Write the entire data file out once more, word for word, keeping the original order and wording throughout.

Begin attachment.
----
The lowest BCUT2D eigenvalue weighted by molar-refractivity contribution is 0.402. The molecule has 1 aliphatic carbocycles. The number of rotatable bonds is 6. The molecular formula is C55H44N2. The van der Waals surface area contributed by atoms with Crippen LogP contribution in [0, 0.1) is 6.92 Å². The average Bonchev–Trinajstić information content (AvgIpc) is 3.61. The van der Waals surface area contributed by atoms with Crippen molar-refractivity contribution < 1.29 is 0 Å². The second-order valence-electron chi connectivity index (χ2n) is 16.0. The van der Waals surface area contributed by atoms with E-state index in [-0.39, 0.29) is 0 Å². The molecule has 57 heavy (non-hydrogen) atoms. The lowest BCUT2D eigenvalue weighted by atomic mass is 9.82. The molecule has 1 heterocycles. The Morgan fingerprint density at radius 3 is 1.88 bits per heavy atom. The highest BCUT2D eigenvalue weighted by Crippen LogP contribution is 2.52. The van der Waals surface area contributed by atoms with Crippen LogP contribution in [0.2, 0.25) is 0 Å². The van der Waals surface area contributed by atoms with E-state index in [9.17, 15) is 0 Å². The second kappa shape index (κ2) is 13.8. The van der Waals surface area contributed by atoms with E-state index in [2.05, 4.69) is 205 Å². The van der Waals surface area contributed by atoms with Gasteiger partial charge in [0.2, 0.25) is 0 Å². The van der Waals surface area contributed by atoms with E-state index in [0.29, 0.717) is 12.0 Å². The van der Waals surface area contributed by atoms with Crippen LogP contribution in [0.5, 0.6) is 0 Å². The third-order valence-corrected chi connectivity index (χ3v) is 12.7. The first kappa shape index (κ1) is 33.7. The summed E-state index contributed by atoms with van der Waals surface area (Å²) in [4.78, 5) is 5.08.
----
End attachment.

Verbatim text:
The lowest BCUT2D eigenvalue weighted by molar-refractivity contribution is 0.402. The molecule has 1 aliphatic carbocycles. The number of rotatable bonds is 6. The molecular formula is C55H44N2. The van der Waals surface area contributed by atoms with Crippen LogP contribution in [0, 0.1) is 6.92 Å². The average Bonchev–Trinajstić information content (AvgIpc) is 3.61. The van der Waals surface area contributed by atoms with Crippen molar-refractivity contribution < 1.29 is 0 Å². The second-order valence-electron chi connectivity index (χ2n) is 16.0. The van der Waals surface area contributed by atoms with E-state index in [-0.39, 0.29) is 0 Å². The molecule has 57 heavy (non-hydrogen) atoms. The lowest BCUT2D eigenvalue weighted by atomic mass is 9.82. The molecule has 1 heterocycles. The Morgan fingerprint density at radius 3 is 1.88 bits per heavy atom. The highest BCUT2D eigenvalue weighted by Crippen LogP contribution is 2.52. The van der Waals surface area contributed by atoms with Crippen LogP contribution in [0.2, 0.25) is 0 Å². The van der Waals surface area contributed by atoms with E-state index in [9.17, 15) is 0 Å². The second kappa shape index (κ2) is 13.8. The van der Waals surface area contributed by atoms with E-state index in [2.05, 4.69) is 205 Å². The van der Waals surface area contributed by atoms with Gasteiger partial charge in [0.2, 0.25) is 0 Å². The van der Waals surface area contributed by atoms with E-state index in [0.29, 0.717) is 12.0 Å². The van der Waals surface area contributed by atoms with Crippen LogP contribution in [0.5, 0.6) is 0 Å². The third-order valence-corrected chi connectivity index (χ3v) is 12.7. The first kappa shape index (κ1) is 33.7. The summed E-state index contributed by atoms with van der Waals surface area (Å²) in [4.78, 5) is 5.08.